Linked by Thom Holwerda on Wed 28th Feb 2007 17:14 UTC, submitted by Francis Kuntz
Oracle and SUN Sun Microsystems is the latest company to become a patron of the Free Software Foundation. The FSF's corporate patron program allows companies to provide financial sponsorship for the FSF in return for free license consulting services. High-profile FSF patron affiliates include prominent technology companies like Google, Nokia, IBM, Cisco, and Intel. FSF involvement represents Sun's latest attempt to take a more active role in the open-source software community.
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RE[3]: Good news...for most.
by Dubhthach on Wed 28th Feb 2007 22:03 UTC in reply to "RE[2]: Good news...for most."
Dubhthach
Member since:
2006-01-12

>>That's besides the point. If there is a wholesale switch to GPLv3 then most likely Debian would switch to the Solaris kernel as they are closely tied with Free Software, which in turn could impact distributions based on Debian, of which there are many including the popular Ubuntu. Gentoo could also switch easily or at least provide the Solaris kernel as the default eventually, as they are already attempting to support multiple kernels.<<

Your argument is based on the flawed assumption that Opensolaris will be dual licensed under the GPLv3. From everything i've seen from Opensolaris community there is alot of opposition to any such dual licensing. One of the main reasons been the fear of GPL only forks.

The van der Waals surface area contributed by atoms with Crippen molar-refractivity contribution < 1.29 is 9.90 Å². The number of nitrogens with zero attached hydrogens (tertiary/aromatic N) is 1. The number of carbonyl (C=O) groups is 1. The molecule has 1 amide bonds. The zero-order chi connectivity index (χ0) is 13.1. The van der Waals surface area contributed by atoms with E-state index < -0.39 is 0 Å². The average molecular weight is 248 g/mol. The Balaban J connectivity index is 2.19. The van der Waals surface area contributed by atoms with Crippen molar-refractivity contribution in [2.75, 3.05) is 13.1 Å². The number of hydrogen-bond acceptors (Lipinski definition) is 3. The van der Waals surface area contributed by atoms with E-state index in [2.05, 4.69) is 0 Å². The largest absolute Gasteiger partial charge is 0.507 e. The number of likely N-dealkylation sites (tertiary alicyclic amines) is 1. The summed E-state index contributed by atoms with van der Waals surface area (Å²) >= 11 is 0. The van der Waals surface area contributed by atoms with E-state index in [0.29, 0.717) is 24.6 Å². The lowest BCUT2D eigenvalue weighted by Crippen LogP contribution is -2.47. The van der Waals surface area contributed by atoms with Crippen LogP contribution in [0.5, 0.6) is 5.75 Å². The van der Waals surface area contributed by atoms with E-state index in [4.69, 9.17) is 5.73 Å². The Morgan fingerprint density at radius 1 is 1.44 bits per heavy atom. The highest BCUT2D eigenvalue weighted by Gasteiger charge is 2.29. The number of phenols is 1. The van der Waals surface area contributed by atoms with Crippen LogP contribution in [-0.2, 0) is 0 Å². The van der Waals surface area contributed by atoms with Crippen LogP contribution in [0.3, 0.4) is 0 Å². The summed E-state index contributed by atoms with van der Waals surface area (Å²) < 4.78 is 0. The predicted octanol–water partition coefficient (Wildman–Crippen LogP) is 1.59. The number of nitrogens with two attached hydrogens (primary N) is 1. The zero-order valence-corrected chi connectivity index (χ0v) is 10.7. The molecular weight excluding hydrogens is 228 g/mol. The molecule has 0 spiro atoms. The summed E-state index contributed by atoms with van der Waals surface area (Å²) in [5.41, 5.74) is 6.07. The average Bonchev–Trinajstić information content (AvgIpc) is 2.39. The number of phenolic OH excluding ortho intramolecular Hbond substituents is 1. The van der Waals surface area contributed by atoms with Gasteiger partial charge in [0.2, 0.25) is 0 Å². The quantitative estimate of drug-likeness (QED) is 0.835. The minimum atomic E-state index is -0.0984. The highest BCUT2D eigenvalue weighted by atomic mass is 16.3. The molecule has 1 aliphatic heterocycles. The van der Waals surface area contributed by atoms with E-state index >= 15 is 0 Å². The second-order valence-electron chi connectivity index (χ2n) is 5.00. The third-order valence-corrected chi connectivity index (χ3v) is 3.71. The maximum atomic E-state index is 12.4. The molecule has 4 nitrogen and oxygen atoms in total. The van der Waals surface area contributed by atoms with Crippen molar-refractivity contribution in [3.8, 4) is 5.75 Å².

>>It's a definite possibility. You don't understand that if Solaris goes GPLv3 it no longer belongs to SUN except in name only. It is then Free Software. It doesn't matter where it came from.
...snip....
Once GPL always GPL. It's completely out of Sun's control after that, just like Linus and Linux. If Sun is a good shepard of Solaris then it will stay "Solaris". If they are a bad shepard then it will be "Phoebus" or something else.
<<

You logic is flawed, the main difference between Linux and Solaris in this regard is Sun owns the copyright on all the code they've released as "OpenSolaris" as result they can do whatever they want license wise with it. They could cease dual licensing it for example. In which case any GPL only fork would need a dev team to maintain, given the FSF progress with HURD I don't see this been a huge success do you?
The point been that after such a "fork" everything new and interesting going into Solaris would not be available to your theoretical GPLv3 fork.

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